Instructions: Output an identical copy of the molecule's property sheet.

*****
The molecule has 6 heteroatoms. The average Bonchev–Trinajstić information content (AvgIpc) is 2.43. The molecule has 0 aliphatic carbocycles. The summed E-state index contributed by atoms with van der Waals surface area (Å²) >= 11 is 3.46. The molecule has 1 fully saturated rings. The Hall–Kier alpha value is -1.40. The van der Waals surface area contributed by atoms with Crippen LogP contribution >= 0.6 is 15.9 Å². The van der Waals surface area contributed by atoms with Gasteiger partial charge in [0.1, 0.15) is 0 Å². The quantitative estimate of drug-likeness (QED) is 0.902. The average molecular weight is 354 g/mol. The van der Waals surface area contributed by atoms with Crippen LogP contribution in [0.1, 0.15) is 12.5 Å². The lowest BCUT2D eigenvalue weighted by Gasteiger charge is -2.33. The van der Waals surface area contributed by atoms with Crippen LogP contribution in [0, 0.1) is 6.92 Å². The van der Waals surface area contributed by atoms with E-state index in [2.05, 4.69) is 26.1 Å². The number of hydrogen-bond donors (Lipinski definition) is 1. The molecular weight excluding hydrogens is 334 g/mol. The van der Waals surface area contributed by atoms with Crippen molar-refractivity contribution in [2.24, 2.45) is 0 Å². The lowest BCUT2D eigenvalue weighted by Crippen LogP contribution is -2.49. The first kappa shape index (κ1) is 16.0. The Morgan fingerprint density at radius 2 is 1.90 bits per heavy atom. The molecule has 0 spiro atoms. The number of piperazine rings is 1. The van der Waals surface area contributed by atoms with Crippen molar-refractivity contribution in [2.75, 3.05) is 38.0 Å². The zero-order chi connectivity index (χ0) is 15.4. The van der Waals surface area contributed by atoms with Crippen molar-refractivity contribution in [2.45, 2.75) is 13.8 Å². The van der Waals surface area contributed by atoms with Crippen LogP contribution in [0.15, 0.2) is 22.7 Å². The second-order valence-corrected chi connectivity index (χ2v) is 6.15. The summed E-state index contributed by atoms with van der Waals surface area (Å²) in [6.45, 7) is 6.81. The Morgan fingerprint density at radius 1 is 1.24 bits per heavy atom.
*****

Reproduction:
The molecule has 6 heteroatoms. The average Bonchev–Trinajstić information content (AvgIpc) is 2.43. The molecule has 0 aliphatic carbocycles. The summed E-state index contributed by atoms with van der Waals surface area (Å²) >= 11 is 3.46. The molecule has 1 fully saturated rings. The Hall–Kier alpha value is -1.40. The van der Waals surface area contributed by atoms with Crippen LogP contribution >= 0.6 is 15.9 Å². The van der Waals surface area contributed by atoms with Gasteiger partial charge in [0.1, 0.15) is 0 Å². The quantitative estimate of drug-likeness (QED) is 0.902. The average molecular weight is 354 g/mol. The van der Waals surface area contributed by atoms with Crippen LogP contribution in [0.1, 0.15) is 12.5 Å². The lowest BCUT2D eigenvalue weighted by Gasteiger charge is -2.33. The van der Waals surface area contributed by atoms with Crippen LogP contribution in [0, 0.1) is 6.92 Å². The van der Waals surface area contributed by atoms with E-state index in [2.05, 4.69) is 26.1 Å². The number of hydrogen-bond donors (Lipinski definition) is 1. The molecular weight excluding hydrogens is 334 g/mol. The van der Waals surface area contributed by atoms with Crippen molar-refractivity contribution in [2.24, 2.45) is 0 Å². The lowest BCUT2D eigenvalue weighted by Crippen LogP contribution is -2.49. The first kappa shape index (κ1) is 16.0. The Morgan fingerprint density at radius 2 is 1.90 bits per heavy atom. The molecule has 0 spiro atoms. The number of piperazine rings is 1. The van der Waals surface area contributed by atoms with Crippen molar-refractivity contribution in [2.75, 3.05) is 38.0 Å². The zero-order chi connectivity index (χ0) is 15.4. The van der Waals surface area contributed by atoms with Crippen molar-refractivity contribution in [2.45, 2.75) is 13.8 Å². The van der Waals surface area contributed by atoms with Crippen LogP contribution in [0.15, 0.2) is 22.7 Å². The second-order valence-corrected chi connectivity index (χ2v) is 6.15. The summed E-state index contributed by atoms with van der Waals surface area (Å²) in [6.45, 7) is 6.81. The Morgan fingerprint density at radius 1 is 1.24 bits per heavy atom.